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Dionysiaca

Author: Nonnus, of Panopolis.; W H D Rouse
Publisher: Cambridge, Mass. : Harvard University Press, 1940.
Series: Loeb classical library, 344, 354, 356.
Edition/Format:   Book : EnglishView all editions and formats
Database:WorldCat
Summary:
Nonnos of Panopolis in Egypt, who lived in the fifth century of our era, composed the last great epic poem of antiquity. The Dionysiaca, in 48 books, has for its chief theme the expedition of Dionysus against the Indians; but the poet contrives to include all the adventures of the god (as well as much other mythological lore) in a narrative which begins with chaos in heaven and ends with the apotheosis of Ariadne's  Read more...
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Genre/Form: Poetry
Translations
Translations into English
Additional Physical Format: Online version:
Nonnus, of Panopolis.
Dionysiaca.
Cambridge, Mass., Harvard University Press; London, W. Heinemann, 1940-42
(OCoLC)586064174
Online version:
Nonnus, of Panopolis.
Dionysiaca.
Cambridge, Mass., Harvard University Press; London, W. Heinemann, 1940-42
(OCoLC)607839483
Named Person: Dionysus, (Greek deity)
Document Type: Book
All Authors / Contributors: Nonnus, of Panopolis.; W H D Rouse
ISBN: 0674993799 [v.1] 9780674993792 [v.1] 0674993918 [v.2] 9780674993914 [v.2] 0674993934 [v.3] 9780674993938 [v.3
OCLC Number: 685107
Language Note: Greek and English.
Notes: Frontispiece accompanied by guard sheet with descriptive letterpress.
Description: 3 v. : ill. ; 17 cm.
Contents: Vol 1. General Introduction ; Mythological Introduction ; Recent text criticism of the Dionysiaca Editions ; Bibliography ; Summary of the books of the poem ; Text and translation Book I ; Additional note to book I ; Book II Additional note to book II ; Book III ; Book IV ; Book V ; Book VI Additional note to book VI ; Book VII ; Book VIII ; Book IX ; Book X ; Book XI ; Book XII Additional note to book XII ; Book XIII ; Book XIV ; Book XV --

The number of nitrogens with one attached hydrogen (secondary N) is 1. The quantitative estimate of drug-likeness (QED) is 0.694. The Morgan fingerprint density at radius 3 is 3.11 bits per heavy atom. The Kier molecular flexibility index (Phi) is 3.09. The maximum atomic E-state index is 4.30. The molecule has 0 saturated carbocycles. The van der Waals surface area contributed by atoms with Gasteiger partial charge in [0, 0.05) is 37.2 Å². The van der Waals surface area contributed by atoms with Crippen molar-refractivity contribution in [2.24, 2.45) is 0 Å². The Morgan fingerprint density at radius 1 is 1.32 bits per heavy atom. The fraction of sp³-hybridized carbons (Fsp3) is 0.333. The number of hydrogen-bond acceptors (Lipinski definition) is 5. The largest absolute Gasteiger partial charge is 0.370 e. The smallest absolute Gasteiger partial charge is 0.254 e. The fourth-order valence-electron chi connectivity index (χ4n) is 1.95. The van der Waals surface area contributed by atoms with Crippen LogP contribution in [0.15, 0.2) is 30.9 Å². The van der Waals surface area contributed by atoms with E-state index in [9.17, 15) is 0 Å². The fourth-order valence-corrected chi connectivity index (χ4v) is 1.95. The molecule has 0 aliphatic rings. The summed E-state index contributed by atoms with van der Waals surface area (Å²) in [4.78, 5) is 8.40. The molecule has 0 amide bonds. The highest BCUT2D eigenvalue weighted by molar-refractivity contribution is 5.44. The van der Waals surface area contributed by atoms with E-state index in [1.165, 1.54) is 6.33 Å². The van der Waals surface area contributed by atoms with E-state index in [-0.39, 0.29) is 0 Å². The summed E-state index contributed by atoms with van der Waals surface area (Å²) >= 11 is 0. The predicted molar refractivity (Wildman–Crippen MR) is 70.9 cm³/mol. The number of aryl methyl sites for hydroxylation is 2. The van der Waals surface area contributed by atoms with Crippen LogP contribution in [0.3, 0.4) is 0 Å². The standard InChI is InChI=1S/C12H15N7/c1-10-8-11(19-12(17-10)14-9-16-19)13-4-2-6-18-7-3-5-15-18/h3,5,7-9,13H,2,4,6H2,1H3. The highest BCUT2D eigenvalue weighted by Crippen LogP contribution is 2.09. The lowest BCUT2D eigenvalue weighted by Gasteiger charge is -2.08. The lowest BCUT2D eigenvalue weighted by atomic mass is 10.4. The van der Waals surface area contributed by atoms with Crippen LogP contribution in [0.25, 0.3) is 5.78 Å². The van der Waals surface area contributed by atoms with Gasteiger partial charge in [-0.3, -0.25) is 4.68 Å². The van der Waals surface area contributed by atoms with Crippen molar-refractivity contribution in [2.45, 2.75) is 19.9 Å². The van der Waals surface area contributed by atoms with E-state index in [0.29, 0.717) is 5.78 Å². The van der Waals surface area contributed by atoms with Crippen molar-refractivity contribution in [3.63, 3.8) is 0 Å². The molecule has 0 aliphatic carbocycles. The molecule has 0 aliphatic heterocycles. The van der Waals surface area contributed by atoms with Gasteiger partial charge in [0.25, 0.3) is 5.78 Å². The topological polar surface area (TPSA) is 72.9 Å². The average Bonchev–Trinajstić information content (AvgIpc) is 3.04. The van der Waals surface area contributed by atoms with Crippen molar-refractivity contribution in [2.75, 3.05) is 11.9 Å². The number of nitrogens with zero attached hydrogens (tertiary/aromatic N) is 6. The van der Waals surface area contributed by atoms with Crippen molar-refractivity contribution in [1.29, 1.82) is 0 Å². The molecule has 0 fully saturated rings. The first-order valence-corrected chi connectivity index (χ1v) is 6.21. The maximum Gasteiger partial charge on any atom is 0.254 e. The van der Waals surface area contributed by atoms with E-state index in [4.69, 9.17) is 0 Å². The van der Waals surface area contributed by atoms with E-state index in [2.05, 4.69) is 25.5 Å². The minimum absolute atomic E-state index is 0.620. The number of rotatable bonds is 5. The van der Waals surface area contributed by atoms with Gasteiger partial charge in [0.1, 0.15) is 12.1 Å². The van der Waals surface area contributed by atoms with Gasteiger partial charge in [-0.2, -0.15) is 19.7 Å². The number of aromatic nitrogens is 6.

Vol 2. Summary of the books of the poem ; Text and translation Book XVI ; Book XVII ; Book XVIII ; Book XIX ; Book XX ; Book XXI ; Book XXII ; Book XXIII ; Book XXIV ; Book XXV ; Book XXVI ; Book XXV ; Book XXVI ; Book XXVII ; Book XXVIII ; Book XXIX ; Book XXX ; Book XXXI ; Book XXXII ; Book XXXIII ; Book XXXIV ; Book XXXV --
Vol 3. Preface ; Summary of the books of the poem ; Text and translation Book XXXVI ; Book XXXVII ; Book XXXVIII ; Book XXXIX ; Book XL ; Additional note to book XL ; Book XLI ; Book XLII ; Book XLIII Book XLIV ; Book XLV ; Book XLVI ; Book XLVII ; Book XLVIII ; Index.
Series Title: Loeb classical library, 344, 354, 356.
Other Titles: Dionysiaca.
Responsibility: Nonnos ; with an English translation by W.H.D. Rouse ; mythological introduction and notes by H.J. Rose and notes on text criticism by L.R. Lind.

Abstract:

Nonnos of Panopolis in Egypt, who lived in the fifth century of our era, composed the last great epic poem of antiquity. The Dionysiaca, in 48 books, has for its chief theme the expedition of Dionysus against the Indians; but the poet contrives to include all the adventures of the god (as well as much other mythological lore) in a narrative which begins with chaos in heaven and ends with the apotheosis of Ariadne's crown. The wild ecstasy inspired by the god is certainly reflected in the poet's style, which is baroque, extravagant, and unrestrained. It seems that Nonnos was in later years converted to Christianity, for in marked contrast to the Dionysiaca, a poem dealing unreservedly with classical myths completely redolent of a pagan outlook, there is extant and ascribed to him a hexameter paraphrase of St. John's Gospel.

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Linked Data


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